Frank B. Kellogg (1925–1929)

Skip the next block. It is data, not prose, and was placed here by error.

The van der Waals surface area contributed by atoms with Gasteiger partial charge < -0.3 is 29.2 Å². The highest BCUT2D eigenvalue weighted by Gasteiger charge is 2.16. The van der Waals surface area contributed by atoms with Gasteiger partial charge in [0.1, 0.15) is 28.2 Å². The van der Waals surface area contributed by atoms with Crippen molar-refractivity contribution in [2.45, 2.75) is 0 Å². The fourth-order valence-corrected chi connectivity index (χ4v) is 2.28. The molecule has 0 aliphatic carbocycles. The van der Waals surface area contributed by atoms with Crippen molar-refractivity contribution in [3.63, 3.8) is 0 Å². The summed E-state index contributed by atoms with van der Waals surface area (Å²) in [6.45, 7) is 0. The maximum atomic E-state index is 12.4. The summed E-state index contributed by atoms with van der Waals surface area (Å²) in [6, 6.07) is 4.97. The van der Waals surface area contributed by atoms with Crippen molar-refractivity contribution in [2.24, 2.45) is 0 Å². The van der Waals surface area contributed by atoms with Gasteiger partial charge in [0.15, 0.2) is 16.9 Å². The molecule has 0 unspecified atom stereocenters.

Frank B. Kellogg was born December 22, 1856, in Minnesota. He attended public schools and college in Minnesota, eventually graduating from law school. He served as Rochester, Minnesota city attorney from 1878-1881 and as Olmstead County Attorney. Active in Republican Party politics, Kellogg was a delegate to the Republican National Conventions in 1904, 1908, and 1912, and served as a member of the Republican National Committee from 1904 to 1912. He acted as special counsel to the U.S. government prosecuting antitrust suits. Minnesota voters elected Kellogg U.S. Senator, and he served from 1917 to 1923. Coolidge appointed him ambassador to Great Britain (1923-1925), and he succeeded Charles Evans Hughes as secretary of state on March 5, 1925, serving until 1929. Coauthor of the Kellogg-Briand Peace Pact of 1928, Kellogg was awarded the Nobel Peace Prize in 1929. Kellogg also served as President of the American Bar Association (1912-1913). He died on December 21, 1937.